The one which is closed to your description is buildout. This is mostly used in the Zope/Plone world.

I myself use a combination of the following: Distribute, pip and Fabric. I am mostly developing using Django that has manage.py for automation commands.

It is also being actively worked on in Python 3.3

| improve this answer | |
  • 1
    i didnt want to imply a culture against automation. 'Is there nothing to automate?' was meant as 'is everything already automated and i dont get that', not as 'am i the only smart guy who automates'? – keppla Sep 28 '11 at 11:27

Any decent test tool has a way of running the entire suite in a single command, and nothing is stopping you from using rake, make, or anything else, really.

There is little reason to invent a new way of doing things when existing methods work perfectly well - why re-invent something just because YOU didn't invent it? (NIH).

| improve this answer | |
  • 1
    i know that nothing stops me, as said in the question, i am currently using paver. i am interested why only a few pythonistas see the need for a make, while in other communities many seem to see it. – keppla Sep 28 '11 at 10:15
  • Those that do, use make. Or whatever other tool they feel they need. – Arafangion Sep 28 '11 at 10:29

The original PEP where this was raised can be found here. Distutils has become the standard method for distributing and installing Python modules.

Why? It just happens that python is a wonderful language to perform the installation of Python modules with.

| improve this answer | |
  • 1
    but installation isn't the only thing i want to automate, see my comment above. – keppla Sep 28 '11 at 9:34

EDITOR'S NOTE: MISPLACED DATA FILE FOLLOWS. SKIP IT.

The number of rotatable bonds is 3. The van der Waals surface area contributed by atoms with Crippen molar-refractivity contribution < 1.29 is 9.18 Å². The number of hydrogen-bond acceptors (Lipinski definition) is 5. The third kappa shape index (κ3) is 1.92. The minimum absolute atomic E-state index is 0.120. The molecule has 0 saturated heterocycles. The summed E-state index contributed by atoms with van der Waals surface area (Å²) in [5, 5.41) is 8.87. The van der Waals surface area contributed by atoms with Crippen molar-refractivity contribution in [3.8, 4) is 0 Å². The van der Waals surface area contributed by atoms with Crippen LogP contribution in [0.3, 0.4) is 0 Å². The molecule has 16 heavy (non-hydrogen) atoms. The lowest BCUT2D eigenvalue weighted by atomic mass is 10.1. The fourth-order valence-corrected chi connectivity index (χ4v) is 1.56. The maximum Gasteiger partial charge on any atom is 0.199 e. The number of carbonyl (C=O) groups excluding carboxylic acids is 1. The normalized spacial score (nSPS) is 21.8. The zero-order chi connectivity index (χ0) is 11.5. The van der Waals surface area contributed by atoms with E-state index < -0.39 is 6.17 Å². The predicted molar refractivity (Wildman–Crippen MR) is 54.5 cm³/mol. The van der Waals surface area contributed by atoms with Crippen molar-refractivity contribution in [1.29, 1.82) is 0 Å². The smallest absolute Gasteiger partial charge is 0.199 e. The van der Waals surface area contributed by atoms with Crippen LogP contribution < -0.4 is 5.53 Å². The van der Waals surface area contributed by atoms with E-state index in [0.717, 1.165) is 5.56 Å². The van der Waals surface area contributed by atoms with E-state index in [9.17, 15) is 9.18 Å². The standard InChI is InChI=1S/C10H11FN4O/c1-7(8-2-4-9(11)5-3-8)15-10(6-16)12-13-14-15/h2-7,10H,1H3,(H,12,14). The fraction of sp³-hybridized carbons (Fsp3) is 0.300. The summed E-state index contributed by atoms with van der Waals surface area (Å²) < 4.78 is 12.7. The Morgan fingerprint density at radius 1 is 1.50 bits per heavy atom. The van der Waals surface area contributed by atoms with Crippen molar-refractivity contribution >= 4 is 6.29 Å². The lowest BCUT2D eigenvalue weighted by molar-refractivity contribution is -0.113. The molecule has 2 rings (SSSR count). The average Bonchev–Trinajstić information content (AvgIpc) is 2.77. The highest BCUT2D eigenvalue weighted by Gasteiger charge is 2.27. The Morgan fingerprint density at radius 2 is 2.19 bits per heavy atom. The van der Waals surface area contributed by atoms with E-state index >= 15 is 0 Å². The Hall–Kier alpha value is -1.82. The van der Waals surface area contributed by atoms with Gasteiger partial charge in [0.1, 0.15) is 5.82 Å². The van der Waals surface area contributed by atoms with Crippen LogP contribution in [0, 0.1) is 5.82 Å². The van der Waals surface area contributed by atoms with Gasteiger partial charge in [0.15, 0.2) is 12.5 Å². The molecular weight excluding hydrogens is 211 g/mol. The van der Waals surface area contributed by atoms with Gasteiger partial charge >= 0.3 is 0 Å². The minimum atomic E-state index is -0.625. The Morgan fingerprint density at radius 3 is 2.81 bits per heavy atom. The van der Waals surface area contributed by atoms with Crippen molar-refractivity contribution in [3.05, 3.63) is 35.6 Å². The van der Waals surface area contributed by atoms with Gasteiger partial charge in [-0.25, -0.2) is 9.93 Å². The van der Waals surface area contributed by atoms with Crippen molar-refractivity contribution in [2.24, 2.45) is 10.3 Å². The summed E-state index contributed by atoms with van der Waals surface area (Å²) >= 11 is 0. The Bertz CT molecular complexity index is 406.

• Ahh, in this case I don't have an answer for you; it is beyond my field of knowledge. Hope someone can provide some good rationale. – Lewis Norton Sep 28 '11 at 9:38

The make utility is an optimization tool which reduces the time spent building a software image. The reduction in time is obtained when all of the intermediate materials from a previous build are still available, and only a small change has been made to the inputs (such as source code). In this situation, make is able to perform an "incremental build": rebuild only a subset of the intermediate pieces that are impacted by the change to the inputs.

When a complete build takes place, all that make effectively does is to execute a set of scripting steps. These same steps could just be deposited into a flat script. The -n option of make will in fact print these steps, which makes this possible.

A Makefile isn't "automation"; it's "automation with a view toward optimized incremental rebuilds." Anything scripted with any scripting tool is automation.

So, why would Python project eschew tools like make? Probably because Python projects don't struggle with long build times that they are eager to optimize. And, also, the compilation of a .py to a .pyc file does not have the same web of dependencies like a .c to a .o.

A C source file can #include hundreds of dependent files; a one-character change in any one of these files can mean that the source file must be recompiled. A properly written Makefile will detect when that is or is not the case.

A big C or C++ project without an incremental build system would mean that a developer has to wait hours for an executable image to pop out for testing. Fast, incremental builds are essential.

In the case of Python, probably all you have to worry about is when a .py file is newer than its corresponding .pyc, which can be handled by simple scripting: loop over all the files, and recompile anything newer than its byte code. Moreover, compilation is optional in the first place!

So the reason Python projects tend not to use make is that their need to perform incremental rebuild optimization is low, and they use other tools for automation; tools that are more familiar to Python programmers, like Python itself.

| improve this answer | |

Here are few examples of makefile usage with python:



I think that a most of people is not aware "makefile for python" case. It could be useful, but "sexiness ratio" is too small to propagate rapidly (just my PPOV).

| improve this answer | |

Your Answer

By clicking “Post Your Answer”, you agree to our terms of service, privacy policy and cookie policy

Not the answer you're looking for? Browse other questions tagged or ask your own question.